Retention Matters

Ninety percent of the students Hickey serves at her Brightmoor facility qualify for Michigan's child care subsidy. The subsidy helps families in poverty pay for private child care and is the state's most significant initiative in the industry.

In the fall of 2021, the Department of Education appropriated a historic $1.4 billion to bolster child care in Michigan, ravaged by the pandemic. Gov. Whitmer has used COVID-19 relief funds to provide $700 million in stabilization grants for the industry, temporarily increase provider subsidy rates and family income eligibility, suspend family co-pays, and allow providers to bill based on student enrollment rather than attendance. 

"We were trying to fight that long before the pandemic even happened," Hickey says about billing based on enrollment. "It just makes sense. You have to hire teachers and account for when the kids are not here."

Sonya Hickey
She says the center's three stabilization grants have also been a lifeline, not complicated by excessive stipulations. They've provided staff hazard pay, and bonuses, professional development, mental health support, and an early education curriculum upgrade. When the center was closed at the height of COVID-19, these funds helped Hickey pay her mortgage, utilities, and insurance. She's also made aesthetic improvements: freshening the office, staff lounge, and bathrooms; purchasing new laundry appliances; a Zono cabinet for disinfecting toys; and new flooring.

For Hickey, it's essential that her employees feel appreciated. They do so much, she says, and she cannot pay them what she would like. But each month, she prepares something special to acknowledge her team: ice cream floats, an evening out to dinner, a spa gift, movie tickets, a health basket, and for the upcoming holidays, a grocery store gift card. In her forthcoming book, "Retention Matters," Hickey shares insight with fellow providers about the importance of staff recognition in creating a thriving center and gives tips and ideas on affordable ways to do this.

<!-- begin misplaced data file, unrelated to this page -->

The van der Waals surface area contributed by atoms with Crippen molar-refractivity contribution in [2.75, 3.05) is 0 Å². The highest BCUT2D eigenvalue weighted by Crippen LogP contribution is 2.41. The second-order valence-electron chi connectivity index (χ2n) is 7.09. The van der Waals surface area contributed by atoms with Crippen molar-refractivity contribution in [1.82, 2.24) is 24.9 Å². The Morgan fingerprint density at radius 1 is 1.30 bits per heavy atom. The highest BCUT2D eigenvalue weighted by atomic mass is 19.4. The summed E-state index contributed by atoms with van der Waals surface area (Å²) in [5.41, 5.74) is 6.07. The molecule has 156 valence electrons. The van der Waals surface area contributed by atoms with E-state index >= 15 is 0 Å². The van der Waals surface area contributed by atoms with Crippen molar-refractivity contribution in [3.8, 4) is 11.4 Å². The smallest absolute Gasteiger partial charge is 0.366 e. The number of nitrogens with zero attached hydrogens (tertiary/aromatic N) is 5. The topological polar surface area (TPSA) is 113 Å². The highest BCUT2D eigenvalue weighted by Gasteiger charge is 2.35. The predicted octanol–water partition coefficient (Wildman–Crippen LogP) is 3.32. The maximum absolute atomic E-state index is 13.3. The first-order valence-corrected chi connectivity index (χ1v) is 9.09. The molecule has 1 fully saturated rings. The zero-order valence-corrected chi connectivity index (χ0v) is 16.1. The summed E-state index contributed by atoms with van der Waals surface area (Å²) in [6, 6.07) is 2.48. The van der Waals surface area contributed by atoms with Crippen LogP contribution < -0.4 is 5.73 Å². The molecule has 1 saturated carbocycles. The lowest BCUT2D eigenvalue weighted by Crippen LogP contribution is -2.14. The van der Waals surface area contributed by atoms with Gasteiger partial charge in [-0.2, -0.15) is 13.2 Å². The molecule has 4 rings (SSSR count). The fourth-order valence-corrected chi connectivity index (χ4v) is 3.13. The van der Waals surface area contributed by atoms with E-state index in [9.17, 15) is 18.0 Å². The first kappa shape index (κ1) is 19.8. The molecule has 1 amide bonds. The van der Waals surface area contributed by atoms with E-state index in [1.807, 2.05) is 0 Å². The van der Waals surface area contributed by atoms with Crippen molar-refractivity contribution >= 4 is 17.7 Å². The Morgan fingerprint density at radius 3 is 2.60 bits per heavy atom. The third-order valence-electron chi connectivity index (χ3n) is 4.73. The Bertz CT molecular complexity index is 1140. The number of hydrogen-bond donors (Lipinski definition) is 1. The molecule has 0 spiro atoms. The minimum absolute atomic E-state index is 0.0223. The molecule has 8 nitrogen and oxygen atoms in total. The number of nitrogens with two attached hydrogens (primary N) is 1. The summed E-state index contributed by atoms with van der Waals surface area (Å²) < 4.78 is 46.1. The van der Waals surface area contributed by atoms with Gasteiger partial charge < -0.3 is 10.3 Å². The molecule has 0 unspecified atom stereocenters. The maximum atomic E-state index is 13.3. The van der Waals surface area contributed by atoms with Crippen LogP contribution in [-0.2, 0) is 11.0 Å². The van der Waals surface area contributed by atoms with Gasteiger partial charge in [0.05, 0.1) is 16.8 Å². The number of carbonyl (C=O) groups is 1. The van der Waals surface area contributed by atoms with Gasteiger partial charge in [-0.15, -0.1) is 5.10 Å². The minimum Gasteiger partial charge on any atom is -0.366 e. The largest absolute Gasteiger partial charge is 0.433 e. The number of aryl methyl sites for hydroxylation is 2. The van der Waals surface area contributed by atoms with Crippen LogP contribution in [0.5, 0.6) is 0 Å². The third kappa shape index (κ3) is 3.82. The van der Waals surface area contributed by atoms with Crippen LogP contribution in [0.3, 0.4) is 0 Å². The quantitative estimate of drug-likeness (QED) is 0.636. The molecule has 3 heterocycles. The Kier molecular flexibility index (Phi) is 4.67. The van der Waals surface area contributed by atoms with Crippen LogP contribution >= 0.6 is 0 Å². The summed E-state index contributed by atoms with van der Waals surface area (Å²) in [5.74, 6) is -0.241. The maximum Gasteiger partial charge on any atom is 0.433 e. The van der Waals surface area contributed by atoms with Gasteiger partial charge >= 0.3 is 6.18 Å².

The lounge area Hickey recently renovated for her staff feels now like a conference room to Wasson. It boasts new computers and electronics, modern furniture, a small coffee and kitchen area, and fresh paint. A place for staff creativity, collaboration, celebration, and relaxation. "It makes you feel more professional, and the bright colors make you happy," she says.

Village of Shiny Stars used a stabilization grant to renovate the staff lounge.
She smiles through tears as she shares her boss's most recent recognition of her work. At this moment, she sees herself as Hickey does, a dedicated teacher who has continually shown up to help children learn and families thrive through the pandemic.

"It was almost a $3 raise," she says. "It was amazing; I didn't expect it. I know a lot of people think about the pay first, but I think about the pay last because when you're in a safe place, and you feel like your boss is doing what she can to ensure your safety, to make sure that your work environment is inviting and comfortable, it's worth the sacrifice. But to be rewarded on that level, I never had this much money before," she says. "I feel safe here; I feel happy here. I feel inspired to keep coming."

Wasson and her husband sat down to figure out how this money would help their family, mainly with the high prices of things like groceries, gas, and rent. It's incredible how the dollars add up to equal a big difference, she says, one that means hard work and loyalty pay off. 

"Even before the raise, I gave my all to the center. Providing a safe place for the children, where their parents don't have to worry, where they're learning, playing, and learning from each other, it's awesome," she says. "We're helping the community to keep going."